(James 2.1-10, 14-17; Mark 7.24-end)
It’s very nice to see the Godolphin School back after your summer holiday, and in particular to welcome any of you who may be new to the school and to this Cathedral. Starting a new school or going anywhere you’ve never been before is always a tricky thing: most people feel quite nervous, trying to work out how to fit in to this new group - where to go, where to sit, who to speak to, how to behave. It’s happened to everyone, at school and in lots of other places throughout life; and it’s absolutely fantastic when someone else notices that you’re new and uncertain, and so greets you with a smile and helps you find your feet. Little things, easily done, but they matter a lot. And the opposite experience - being ignored, or being greeted dismissively or unkindly - is correspondingly hurtful, and can really set you back.
These things apply whatever age you are, and whatever social grouping you may be entering. When James the apostle wrote his letter, he certainly didn’t have in mind a girls’ boarding school in England. But he did have in mind something vaguely resembling this service: a gathering of Christians. And is any of us the host here? Is any of this ours? No, this is God’s house and Christ’s fellowship into which people have come. So, rich, poor, stranger, friend - all should have equal place here, all should feel equally welcome.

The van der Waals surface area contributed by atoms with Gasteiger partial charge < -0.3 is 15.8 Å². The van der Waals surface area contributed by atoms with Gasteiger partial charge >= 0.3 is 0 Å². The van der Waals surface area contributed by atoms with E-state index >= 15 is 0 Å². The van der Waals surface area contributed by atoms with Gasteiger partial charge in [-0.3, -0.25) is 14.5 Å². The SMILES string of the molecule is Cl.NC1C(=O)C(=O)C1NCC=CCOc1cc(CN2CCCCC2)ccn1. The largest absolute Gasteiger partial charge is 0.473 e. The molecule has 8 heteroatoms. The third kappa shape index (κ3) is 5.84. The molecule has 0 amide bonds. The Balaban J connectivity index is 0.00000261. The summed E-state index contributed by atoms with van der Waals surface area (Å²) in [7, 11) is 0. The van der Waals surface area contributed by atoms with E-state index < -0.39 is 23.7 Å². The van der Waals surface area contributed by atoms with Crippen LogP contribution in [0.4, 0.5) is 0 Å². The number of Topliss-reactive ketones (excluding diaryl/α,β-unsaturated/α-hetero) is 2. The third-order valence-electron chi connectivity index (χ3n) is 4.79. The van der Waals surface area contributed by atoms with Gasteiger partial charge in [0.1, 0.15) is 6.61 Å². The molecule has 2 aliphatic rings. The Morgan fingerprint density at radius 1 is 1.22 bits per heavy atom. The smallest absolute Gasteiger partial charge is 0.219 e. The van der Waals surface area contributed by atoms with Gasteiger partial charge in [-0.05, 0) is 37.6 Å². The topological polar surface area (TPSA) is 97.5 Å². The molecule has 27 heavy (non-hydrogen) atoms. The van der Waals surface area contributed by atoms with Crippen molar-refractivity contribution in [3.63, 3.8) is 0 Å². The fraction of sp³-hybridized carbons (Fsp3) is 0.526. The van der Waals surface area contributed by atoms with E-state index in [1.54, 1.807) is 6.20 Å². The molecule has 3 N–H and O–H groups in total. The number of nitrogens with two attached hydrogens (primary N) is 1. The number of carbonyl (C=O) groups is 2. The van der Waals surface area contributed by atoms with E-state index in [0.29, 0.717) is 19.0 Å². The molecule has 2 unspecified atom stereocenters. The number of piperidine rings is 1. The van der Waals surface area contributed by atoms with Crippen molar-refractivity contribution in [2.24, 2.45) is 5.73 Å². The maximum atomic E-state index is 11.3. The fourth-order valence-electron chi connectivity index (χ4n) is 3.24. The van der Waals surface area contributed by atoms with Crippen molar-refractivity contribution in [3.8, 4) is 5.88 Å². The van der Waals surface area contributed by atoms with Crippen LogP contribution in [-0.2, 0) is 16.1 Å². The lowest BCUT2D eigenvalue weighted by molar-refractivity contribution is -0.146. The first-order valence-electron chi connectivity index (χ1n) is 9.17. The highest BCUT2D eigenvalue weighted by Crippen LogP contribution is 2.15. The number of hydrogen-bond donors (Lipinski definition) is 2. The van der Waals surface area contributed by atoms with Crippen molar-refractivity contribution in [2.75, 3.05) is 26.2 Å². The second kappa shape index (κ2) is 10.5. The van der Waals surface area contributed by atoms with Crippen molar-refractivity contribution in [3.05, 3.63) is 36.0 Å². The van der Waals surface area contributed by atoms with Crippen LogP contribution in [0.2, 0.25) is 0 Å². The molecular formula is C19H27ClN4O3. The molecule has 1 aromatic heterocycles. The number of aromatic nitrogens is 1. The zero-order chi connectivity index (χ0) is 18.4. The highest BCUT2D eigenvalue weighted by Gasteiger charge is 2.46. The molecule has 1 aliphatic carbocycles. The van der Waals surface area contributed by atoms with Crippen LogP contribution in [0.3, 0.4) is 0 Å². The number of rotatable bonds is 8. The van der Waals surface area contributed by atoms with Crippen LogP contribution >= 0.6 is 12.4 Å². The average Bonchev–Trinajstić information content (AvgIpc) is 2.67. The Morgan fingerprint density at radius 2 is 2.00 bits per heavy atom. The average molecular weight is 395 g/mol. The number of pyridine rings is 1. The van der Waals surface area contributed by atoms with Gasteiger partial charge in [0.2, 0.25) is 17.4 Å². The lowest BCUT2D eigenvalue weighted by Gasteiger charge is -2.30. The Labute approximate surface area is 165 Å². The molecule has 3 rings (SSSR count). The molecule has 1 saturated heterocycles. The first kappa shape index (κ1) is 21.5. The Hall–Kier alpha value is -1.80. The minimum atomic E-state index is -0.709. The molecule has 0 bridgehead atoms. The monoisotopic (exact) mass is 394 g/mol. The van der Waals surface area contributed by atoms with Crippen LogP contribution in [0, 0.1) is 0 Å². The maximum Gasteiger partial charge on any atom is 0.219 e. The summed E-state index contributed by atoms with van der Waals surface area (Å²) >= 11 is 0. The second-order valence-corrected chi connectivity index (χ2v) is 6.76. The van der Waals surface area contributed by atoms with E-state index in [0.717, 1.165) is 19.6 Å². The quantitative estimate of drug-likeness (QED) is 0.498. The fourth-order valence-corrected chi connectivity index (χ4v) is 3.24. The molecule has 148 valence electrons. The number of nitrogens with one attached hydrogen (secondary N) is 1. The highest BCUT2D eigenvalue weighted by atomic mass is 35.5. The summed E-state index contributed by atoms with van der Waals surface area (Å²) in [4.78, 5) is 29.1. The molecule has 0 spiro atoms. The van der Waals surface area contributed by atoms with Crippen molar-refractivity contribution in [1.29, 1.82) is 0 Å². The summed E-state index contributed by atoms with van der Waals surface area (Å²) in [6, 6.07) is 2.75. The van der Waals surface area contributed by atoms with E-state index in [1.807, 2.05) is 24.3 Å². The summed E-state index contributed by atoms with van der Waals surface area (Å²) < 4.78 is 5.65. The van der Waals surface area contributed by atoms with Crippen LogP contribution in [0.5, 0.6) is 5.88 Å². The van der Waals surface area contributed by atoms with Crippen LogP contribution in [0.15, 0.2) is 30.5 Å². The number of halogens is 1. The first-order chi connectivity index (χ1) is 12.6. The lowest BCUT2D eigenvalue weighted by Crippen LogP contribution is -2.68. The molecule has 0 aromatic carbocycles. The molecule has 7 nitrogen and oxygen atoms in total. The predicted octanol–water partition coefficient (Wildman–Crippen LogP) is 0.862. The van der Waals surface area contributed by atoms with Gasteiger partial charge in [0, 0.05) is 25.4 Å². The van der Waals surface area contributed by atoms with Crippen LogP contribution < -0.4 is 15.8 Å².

The scene in Mark’s gospel shows Jesus trying to get away for a break. He has just spent ages in debate and argument with religious leaders and his own followers; he has been surrounded by crowds and he obviously was hoping that by going away from his own Jewish community he might get a bit of peace and quiet, some personal space. As we are told, ‘He did not want anyone to know he was there. Yet he could not escape notice...’. Even among strangers he found that people came up to him and asked him to help them. Maybe he was tired, maybe he was saving his energies for people whose understanding of God was similar to his own - but either way, when a woman asked his help for her son, he said one of the most unpleasant things he’s recorded as saying. ‘... it’s not fair to take the children’s food and throw it to the dogs.’ No one wants to be called a dog; but this woman so believed that Jesus could help her son that she was happy to embrace the comparison, and then even an irritable Jesus could see the power of God’s healing grace working through her.
We easily make the Christian faith a very complicated thing, overflowing with innumerable words and ideas. At heart though - and the heart is usually more powerful than the head - it’s simple. And there are two quite simple messages to be drawn from across these two readings.
1) Before God, there aren’t ‘in’ groups and ‘out’ groups, people he favours and people he doesn’t. Anyone and everyone is welcome, even those we might most naturally disregard or despise.
2) We have to care about and for other people; we have to help. The stranger, the poor person, the sick person - whoever.
These things aren’t new. It was all there in the Old Testament scripture Deuteronomy. It was there when Jesus quoted that scripture. It was there when James also quoted it and called it the ‘royal law’. It’s here now and it applies everywhere. ‘You shall love your neighbour as yourself.’